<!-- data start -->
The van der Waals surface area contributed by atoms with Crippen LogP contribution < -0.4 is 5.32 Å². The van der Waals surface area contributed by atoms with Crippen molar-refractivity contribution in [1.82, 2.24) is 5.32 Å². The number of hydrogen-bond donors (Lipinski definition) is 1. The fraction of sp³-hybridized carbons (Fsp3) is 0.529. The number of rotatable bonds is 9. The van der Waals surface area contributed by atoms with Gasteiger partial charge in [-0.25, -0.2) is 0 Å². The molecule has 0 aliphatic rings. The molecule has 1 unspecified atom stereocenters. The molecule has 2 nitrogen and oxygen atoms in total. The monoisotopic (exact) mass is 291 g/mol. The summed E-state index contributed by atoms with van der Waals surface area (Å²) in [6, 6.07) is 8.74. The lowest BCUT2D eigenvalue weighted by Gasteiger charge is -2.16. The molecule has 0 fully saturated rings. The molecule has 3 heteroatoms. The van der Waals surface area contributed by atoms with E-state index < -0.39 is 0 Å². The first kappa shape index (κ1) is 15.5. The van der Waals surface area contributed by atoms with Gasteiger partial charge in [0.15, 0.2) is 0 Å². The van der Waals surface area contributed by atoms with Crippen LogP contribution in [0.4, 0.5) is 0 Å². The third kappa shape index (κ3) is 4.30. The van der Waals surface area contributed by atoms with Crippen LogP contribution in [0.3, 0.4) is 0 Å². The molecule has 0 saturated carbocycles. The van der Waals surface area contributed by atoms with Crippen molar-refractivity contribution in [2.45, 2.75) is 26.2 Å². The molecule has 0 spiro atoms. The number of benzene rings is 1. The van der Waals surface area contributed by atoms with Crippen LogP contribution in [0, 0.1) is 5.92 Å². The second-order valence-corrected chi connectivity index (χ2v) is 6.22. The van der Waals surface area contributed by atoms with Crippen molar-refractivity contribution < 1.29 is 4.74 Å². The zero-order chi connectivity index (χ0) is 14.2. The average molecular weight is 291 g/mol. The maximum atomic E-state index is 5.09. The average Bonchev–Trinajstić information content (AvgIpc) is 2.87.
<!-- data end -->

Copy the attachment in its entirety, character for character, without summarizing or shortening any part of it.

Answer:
The van der Waals surface area contributed by atoms with Crippen LogP contribution < -0.4 is 5.32 Å². The van der Waals surface area contributed by atoms with Crippen molar-refractivity contribution in [1.82, 2.24) is 5.32 Å². The number of hydrogen-bond donors (Lipinski definition) is 1. The fraction of sp³-hybridized carbons (Fsp3) is 0.529. The number of rotatable bonds is 9. The van der Waals surface area contributed by atoms with Gasteiger partial charge in [-0.25, -0.2) is 0 Å². The molecule has 0 aliphatic rings. The molecule has 1 unspecified atom stereocenters. The molecule has 2 nitrogen and oxygen atoms in total. The monoisotopic (exact) mass is 291 g/mol. The summed E-state index contributed by atoms with van der Waals surface area (Å²) in [6, 6.07) is 8.74. The lowest BCUT2D eigenvalue weighted by Gasteiger charge is -2.16. The molecule has 0 fully saturated rings. The molecule has 3 heteroatoms. The van der Waals surface area contributed by atoms with E-state index < -0.39 is 0 Å². The first kappa shape index (κ1) is 15.5. The van der Waals surface area contributed by atoms with Gasteiger partial charge in [0.15, 0.2) is 0 Å². The van der Waals surface area contributed by atoms with Crippen LogP contribution in [0.4, 0.5) is 0 Å². The third kappa shape index (κ3) is 4.30. The van der Waals surface area contributed by atoms with Crippen LogP contribution in [0.3, 0.4) is 0 Å². The molecule has 0 saturated carbocycles. The van der Waals surface area contributed by atoms with Crippen molar-refractivity contribution in [2.45, 2.75) is 26.2 Å². The molecule has 0 spiro atoms. The number of benzene rings is 1. The van der Waals surface area contributed by atoms with Crippen LogP contribution in [0, 0.1) is 5.92 Å². The second-order valence-corrected chi connectivity index (χ2v) is 6.22. The van der Waals surface area contributed by atoms with Crippen molar-refractivity contribution < 1.29 is 4.74 Å². The zero-order chi connectivity index (χ0) is 14.2. The average molecular weight is 291 g/mol. The maximum atomic E-state index is 5.09. The average Bonchev–Trinajstić information content (AvgIpc) is 2.87.